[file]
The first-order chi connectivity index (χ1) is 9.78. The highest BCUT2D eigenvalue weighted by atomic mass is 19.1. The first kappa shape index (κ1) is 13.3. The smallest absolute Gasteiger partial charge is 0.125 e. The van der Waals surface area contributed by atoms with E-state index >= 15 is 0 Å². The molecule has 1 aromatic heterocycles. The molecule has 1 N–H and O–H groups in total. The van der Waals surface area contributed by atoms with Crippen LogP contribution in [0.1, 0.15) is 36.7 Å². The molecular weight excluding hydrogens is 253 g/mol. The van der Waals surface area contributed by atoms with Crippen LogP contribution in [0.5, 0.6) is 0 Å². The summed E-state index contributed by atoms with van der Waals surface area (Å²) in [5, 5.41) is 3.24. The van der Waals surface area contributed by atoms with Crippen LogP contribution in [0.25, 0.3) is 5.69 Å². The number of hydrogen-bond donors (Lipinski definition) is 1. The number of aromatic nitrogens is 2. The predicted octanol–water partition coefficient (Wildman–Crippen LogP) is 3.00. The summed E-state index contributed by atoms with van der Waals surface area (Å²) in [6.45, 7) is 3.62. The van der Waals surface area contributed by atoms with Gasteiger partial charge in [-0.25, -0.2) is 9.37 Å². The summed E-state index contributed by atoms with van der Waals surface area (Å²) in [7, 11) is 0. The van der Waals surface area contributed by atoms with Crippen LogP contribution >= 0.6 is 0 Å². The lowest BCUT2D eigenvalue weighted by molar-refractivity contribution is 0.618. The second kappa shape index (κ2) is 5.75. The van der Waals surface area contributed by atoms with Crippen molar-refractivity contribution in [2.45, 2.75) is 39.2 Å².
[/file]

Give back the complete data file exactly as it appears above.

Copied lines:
The first-order chi connectivity index (χ1) is 9.78. The highest BCUT2D eigenvalue weighted by atomic mass is 19.1. The first kappa shape index (κ1) is 13.3. The smallest absolute Gasteiger partial charge is 0.125 e. The van der Waals surface area contributed by atoms with E-state index >= 15 is 0 Å². The molecule has 1 aromatic heterocycles. The molecule has 1 N–H and O–H groups in total. The van der Waals surface area contributed by atoms with Crippen LogP contribution in [0.1, 0.15) is 36.7 Å². The molecular weight excluding hydrogens is 253 g/mol. The van der Waals surface area contributed by atoms with Crippen LogP contribution in [0.5, 0.6) is 0 Å². The summed E-state index contributed by atoms with van der Waals surface area (Å²) in [5, 5.41) is 3.24. The van der Waals surface area contributed by atoms with Crippen LogP contribution in [0.25, 0.3) is 5.69 Å². The number of hydrogen-bond donors (Lipinski definition) is 1. The number of aromatic nitrogens is 2. The predicted octanol–water partition coefficient (Wildman–Crippen LogP) is 3.00. The summed E-state index contributed by atoms with van der Waals surface area (Å²) in [6.45, 7) is 3.62. The van der Waals surface area contributed by atoms with Gasteiger partial charge in [-0.25, -0.2) is 9.37 Å². The summed E-state index contributed by atoms with van der Waals surface area (Å²) in [7, 11) is 0. The van der Waals surface area contributed by atoms with Crippen LogP contribution >= 0.6 is 0 Å². The lowest BCUT2D eigenvalue weighted by molar-refractivity contribution is 0.618. The second kappa shape index (κ2) is 5.75. The van der Waals surface area contributed by atoms with Crippen molar-refractivity contribution in [2.45, 2.75) is 39.2 Å².